Self-employed workers from Wales fear they face financial ruin after becoming embroiled in a tax avoidance scheme.
One says she could face a bill of about £200,000, despite insisting she made no money from the scheme. Another fears losing his home.
At least 1,000 Welsh freelance workers could be affected by the government "loan charge" measure from April.
HMRC say that it is unfair to ordinary taxpayers to let anybody benefit from contrived tax avoidance.
It said the UK government has taken action to ensure that everybody pays the tax they owe.
But campaigner Jo Maugham QC said the government "did too little to warn people of the risks attached to these arrangements" and called for the tax advice industry to be regulated.
"Anybody - including criminals - can offer tax advice, can sell tax products or mis-sell tax products and they do so, knowing that they'll walk away with all the commissions that they earn without having any real responsibilities," he said.
What is it about?
The 2019 Loan Charge is a government measure aimed at tackling a type of employment tax avoidance they call "disguised remuneration".
A common scenario is as follows:
- The employing company paid money into an "umbrella company"
- The umbrella firm gave "loans" to the self-employed worker
- Because no "salary" had been paid, the employing firm paid no employer national insurance
- The self-employed worker paid no tax or national insurance on the "loan" payment providing they paid some "interest" - which would be much less than the tax
- HM Revenue and Customs (HMRC) say the "loans" were never paid back and were in fact "disguised" pay
- However many freelancers claim they paid a fee for what they thought was an administrative arrangement and did not benefit financially.
The measure means all income tax and national insurance on payments dating back to 1999 should be settled before 5 April 2019. After that, an extra charge on any outstanding loans will be introduced.
The Loan Charge Action Group says for years contractors fully declared these loans in their tax returns, but this retrospective measure means thousands face large demands for payment, and are facing financial ruin.
However, HMRC says flexible payment arrangements are available to anybody who has genuine difficulty paying what is owed and is encouraging people to settle with them as soon as possible.
They say the median settlement is worth £13,000.
'It's the first thing I think about in the morning'
The two people we talked to - who did not want to be identified - are yet to receive a settlement offer. Both paid a fee as part of their loan scheme and claim they did not benefit financially.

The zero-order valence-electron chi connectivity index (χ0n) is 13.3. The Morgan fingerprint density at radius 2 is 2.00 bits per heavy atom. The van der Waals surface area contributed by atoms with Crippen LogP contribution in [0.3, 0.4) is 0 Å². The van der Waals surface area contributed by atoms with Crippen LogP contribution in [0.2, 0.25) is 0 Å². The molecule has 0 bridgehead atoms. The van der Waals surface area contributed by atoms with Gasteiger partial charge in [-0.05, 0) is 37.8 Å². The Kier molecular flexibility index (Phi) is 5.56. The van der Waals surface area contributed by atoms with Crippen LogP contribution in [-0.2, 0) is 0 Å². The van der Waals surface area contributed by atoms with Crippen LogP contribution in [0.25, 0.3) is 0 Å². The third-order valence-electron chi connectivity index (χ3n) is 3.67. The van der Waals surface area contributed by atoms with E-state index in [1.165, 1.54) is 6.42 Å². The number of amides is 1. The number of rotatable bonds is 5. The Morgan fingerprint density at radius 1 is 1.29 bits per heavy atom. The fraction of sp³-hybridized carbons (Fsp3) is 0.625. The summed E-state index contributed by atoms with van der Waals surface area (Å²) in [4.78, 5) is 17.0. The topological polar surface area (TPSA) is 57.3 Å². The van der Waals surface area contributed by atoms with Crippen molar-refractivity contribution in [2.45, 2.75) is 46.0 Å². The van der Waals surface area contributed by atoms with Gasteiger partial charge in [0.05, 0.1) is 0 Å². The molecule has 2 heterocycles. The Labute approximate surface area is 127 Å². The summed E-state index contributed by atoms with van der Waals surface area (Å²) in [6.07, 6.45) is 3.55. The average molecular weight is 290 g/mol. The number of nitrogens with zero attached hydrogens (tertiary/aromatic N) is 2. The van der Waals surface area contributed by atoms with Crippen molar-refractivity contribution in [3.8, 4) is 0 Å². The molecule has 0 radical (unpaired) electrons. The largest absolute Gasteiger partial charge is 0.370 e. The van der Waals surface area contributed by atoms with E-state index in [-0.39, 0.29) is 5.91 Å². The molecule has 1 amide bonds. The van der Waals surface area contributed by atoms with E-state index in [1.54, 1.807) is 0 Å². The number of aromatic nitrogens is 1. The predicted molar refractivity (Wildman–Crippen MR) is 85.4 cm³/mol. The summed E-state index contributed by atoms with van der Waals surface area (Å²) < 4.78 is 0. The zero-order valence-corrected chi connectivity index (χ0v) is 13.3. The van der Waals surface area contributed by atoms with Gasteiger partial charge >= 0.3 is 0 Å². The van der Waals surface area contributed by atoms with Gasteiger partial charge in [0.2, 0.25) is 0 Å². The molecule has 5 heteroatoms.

"Hannah" from south east Wales - who fears a £200,000 bill - says it has had a huge impact on her life.
"It's devastating. It's the first thing I think about in the morning and it's the last thing I think about at night," she said.
"We'll lose the house, that's simple. We'll have to move. The reality is, we don't have the money to pay."
"James" from north west Wales, added: "You can't move on until you know you're going to have a home.
"If these were dangerous or illegal, why weren't they flagged up?"
By Brian Meechan, BBC Wales business correspondent
Tax doesn't have to be taxing as the old HMRC advert says.
However, in reality it often is, particularly when there are grey areas between tax planning, tax avoidance and tax evasion.
Reasonable tax planning is very common and involves managing tax based on the rules Parliament intended.
Tax avoidance is legal but has become more unacceptable with the public in recent years, as celebrities hit the news avoiding paying tax based on the use of loopholes.
This is often called "aggressive tax avoidance".
Tax evasion is illegal.
Some people may not have much sympathy with those who find themselves facing this loan charge and it does seem certain they'll have to pay something back in tax.
But tax law is incredibly complex and changes regularly to the point where even experts can be tripped up by it.
That individual contractors are left to pick up the bill - as opposed to advisors or those running the schemes - is why many of those affected feel a bit hard done by.
Mr Maugham, a tax barrister and director of Good Law Project, said there needed to be further regulation.
"We regulate dental hygienists. Why don't we regulate tax advisors?," he said.
HMRC say they have stopped several major promoters selling avoidance schemes in recent years.
Lloyd Powell, head of the Association of Chartered Certified Accountants in Wales, said many people found themselves "caught in the middle" with no choice but to use loan schemes.
"At the time, these were legal and that's one of the concerns that's been raised.
"In certain cases, people were put into these cases by the people employing them at the time. It was either they accepted this treatment or that there was no work."